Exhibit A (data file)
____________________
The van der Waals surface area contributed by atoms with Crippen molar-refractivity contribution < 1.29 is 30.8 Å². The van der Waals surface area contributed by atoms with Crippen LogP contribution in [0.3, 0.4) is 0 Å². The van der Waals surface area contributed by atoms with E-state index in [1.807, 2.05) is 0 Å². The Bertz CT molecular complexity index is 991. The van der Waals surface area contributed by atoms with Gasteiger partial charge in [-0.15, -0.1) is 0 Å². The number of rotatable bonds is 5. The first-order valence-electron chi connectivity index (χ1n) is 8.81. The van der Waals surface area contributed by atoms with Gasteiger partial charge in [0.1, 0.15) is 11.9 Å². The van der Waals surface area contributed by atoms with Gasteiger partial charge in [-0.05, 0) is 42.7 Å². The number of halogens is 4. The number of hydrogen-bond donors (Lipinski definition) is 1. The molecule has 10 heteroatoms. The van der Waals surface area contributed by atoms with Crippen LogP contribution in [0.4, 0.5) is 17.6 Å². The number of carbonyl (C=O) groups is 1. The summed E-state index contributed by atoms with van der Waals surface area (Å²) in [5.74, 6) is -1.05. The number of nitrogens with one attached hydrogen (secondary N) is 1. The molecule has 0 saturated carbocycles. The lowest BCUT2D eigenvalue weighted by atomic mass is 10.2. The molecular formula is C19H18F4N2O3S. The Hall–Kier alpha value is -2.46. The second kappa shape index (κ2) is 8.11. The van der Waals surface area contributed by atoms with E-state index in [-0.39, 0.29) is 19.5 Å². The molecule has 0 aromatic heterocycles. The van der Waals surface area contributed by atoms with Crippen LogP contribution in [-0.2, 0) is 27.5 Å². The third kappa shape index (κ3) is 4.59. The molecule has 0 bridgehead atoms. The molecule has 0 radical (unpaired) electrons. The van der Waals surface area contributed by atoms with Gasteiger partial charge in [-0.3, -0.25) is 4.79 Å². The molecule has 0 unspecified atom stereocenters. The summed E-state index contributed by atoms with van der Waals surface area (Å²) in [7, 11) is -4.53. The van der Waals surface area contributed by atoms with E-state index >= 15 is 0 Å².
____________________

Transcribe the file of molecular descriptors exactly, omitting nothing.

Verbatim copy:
The van der Waals surface area contributed by atoms with Crippen molar-refractivity contribution < 1.29 is 30.8 Å². The van der Waals surface area contributed by atoms with Crippen LogP contribution in [0.3, 0.4) is 0 Å². The van der Waals surface area contributed by atoms with E-state index in [1.807, 2.05) is 0 Å². The Bertz CT molecular complexity index is 991. The van der Waals surface area contributed by atoms with Gasteiger partial charge in [-0.15, -0.1) is 0 Å². The number of rotatable bonds is 5. The first-order valence-electron chi connectivity index (χ1n) is 8.81. The van der Waals surface area contributed by atoms with Gasteiger partial charge in [0.1, 0.15) is 11.9 Å². The van der Waals surface area contributed by atoms with Gasteiger partial charge in [-0.05, 0) is 42.7 Å². The number of halogens is 4. The number of hydrogen-bond donors (Lipinski definition) is 1. The molecule has 10 heteroatoms. The van der Waals surface area contributed by atoms with Crippen LogP contribution in [0.4, 0.5) is 17.6 Å². The number of carbonyl (C=O) groups is 1. The summed E-state index contributed by atoms with van der Waals surface area (Å²) in [5.74, 6) is -1.05. The number of nitrogens with one attached hydrogen (secondary N) is 1. The molecule has 0 saturated carbocycles. The lowest BCUT2D eigenvalue weighted by atomic mass is 10.2. The molecular formula is C19H18F4N2O3S. The Hall–Kier alpha value is -2.46. The second kappa shape index (κ2) is 8.11. The van der Waals surface area contributed by atoms with E-state index in [-0.39, 0.29) is 19.5 Å². The molecule has 0 aromatic heterocycles. The van der Waals surface area contributed by atoms with Crippen LogP contribution in [-0.2, 0) is 27.5 Å². The third kappa shape index (κ3) is 4.59. The molecule has 0 bridgehead atoms. The molecule has 0 radical (unpaired) electrons. The van der Waals surface area contributed by atoms with Gasteiger partial charge in [-0.3, -0.25) is 4.79 Å². The molecule has 0 unspecified atom stereocenters. The summed E-state index contributed by atoms with van der Waals surface area (Å²) in [7, 11) is -4.53. The van der Waals surface area contributed by atoms with E-state index >= 15 is 0 Å².